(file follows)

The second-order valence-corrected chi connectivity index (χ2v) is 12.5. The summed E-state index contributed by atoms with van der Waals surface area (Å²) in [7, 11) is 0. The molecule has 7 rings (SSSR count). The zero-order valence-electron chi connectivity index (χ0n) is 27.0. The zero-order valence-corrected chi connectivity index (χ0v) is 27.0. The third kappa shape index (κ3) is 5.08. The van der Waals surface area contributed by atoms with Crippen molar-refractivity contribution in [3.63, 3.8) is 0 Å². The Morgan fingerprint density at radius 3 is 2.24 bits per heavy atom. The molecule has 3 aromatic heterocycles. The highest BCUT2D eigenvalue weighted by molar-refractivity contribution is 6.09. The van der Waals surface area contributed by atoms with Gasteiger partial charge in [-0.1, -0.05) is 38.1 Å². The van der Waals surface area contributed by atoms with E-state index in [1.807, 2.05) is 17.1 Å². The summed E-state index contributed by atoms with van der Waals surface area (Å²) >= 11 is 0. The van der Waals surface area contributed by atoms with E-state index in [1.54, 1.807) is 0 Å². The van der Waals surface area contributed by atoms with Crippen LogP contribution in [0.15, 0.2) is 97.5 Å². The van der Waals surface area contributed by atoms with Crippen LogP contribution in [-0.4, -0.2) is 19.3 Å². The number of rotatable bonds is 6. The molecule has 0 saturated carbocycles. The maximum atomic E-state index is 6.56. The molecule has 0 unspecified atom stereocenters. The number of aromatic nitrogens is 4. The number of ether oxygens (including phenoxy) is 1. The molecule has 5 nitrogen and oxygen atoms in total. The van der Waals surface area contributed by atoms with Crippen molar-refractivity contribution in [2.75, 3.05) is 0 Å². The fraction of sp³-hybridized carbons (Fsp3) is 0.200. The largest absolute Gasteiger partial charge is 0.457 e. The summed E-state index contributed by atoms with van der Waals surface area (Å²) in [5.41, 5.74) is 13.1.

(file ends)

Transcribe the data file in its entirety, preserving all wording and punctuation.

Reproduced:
The second-order valence-corrected chi connectivity index (χ2v) is 12.5. The summed E-state index contributed by atoms with van der Waals surface area (Å²) in [7, 11) is 0. The molecule has 7 rings (SSSR count). The zero-order valence-electron chi connectivity index (χ0n) is 27.0. The zero-order valence-corrected chi connectivity index (χ0v) is 27.0. The third kappa shape index (κ3) is 5.08. The van der Waals surface area contributed by atoms with Crippen molar-refractivity contribution in [3.63, 3.8) is 0 Å². The Morgan fingerprint density at radius 3 is 2.24 bits per heavy atom. The molecule has 3 aromatic heterocycles. The highest BCUT2D eigenvalue weighted by molar-refractivity contribution is 6.09. The van der Waals surface area contributed by atoms with Gasteiger partial charge in [-0.1, -0.05) is 38.1 Å². The van der Waals surface area contributed by atoms with E-state index in [1.807, 2.05) is 17.1 Å². The summed E-state index contributed by atoms with van der Waals surface area (Å²) >= 11 is 0. The van der Waals surface area contributed by atoms with E-state index in [1.54, 1.807) is 0 Å². The van der Waals surface area contributed by atoms with Crippen LogP contribution in [0.15, 0.2) is 97.5 Å². The van der Waals surface area contributed by atoms with Crippen LogP contribution in [-0.4, -0.2) is 19.3 Å². The number of rotatable bonds is 6. The molecule has 0 saturated carbocycles. The maximum atomic E-state index is 6.56. The molecule has 0 unspecified atom stereocenters. The number of aromatic nitrogens is 4. The number of ether oxygens (including phenoxy) is 1. The molecule has 5 nitrogen and oxygen atoms in total. The van der Waals surface area contributed by atoms with Crippen molar-refractivity contribution in [2.75, 3.05) is 0 Å². The fraction of sp³-hybridized carbons (Fsp3) is 0.200. The largest absolute Gasteiger partial charge is 0.457 e. The summed E-state index contributed by atoms with van der Waals surface area (Å²) in [5.41, 5.74) is 13.1.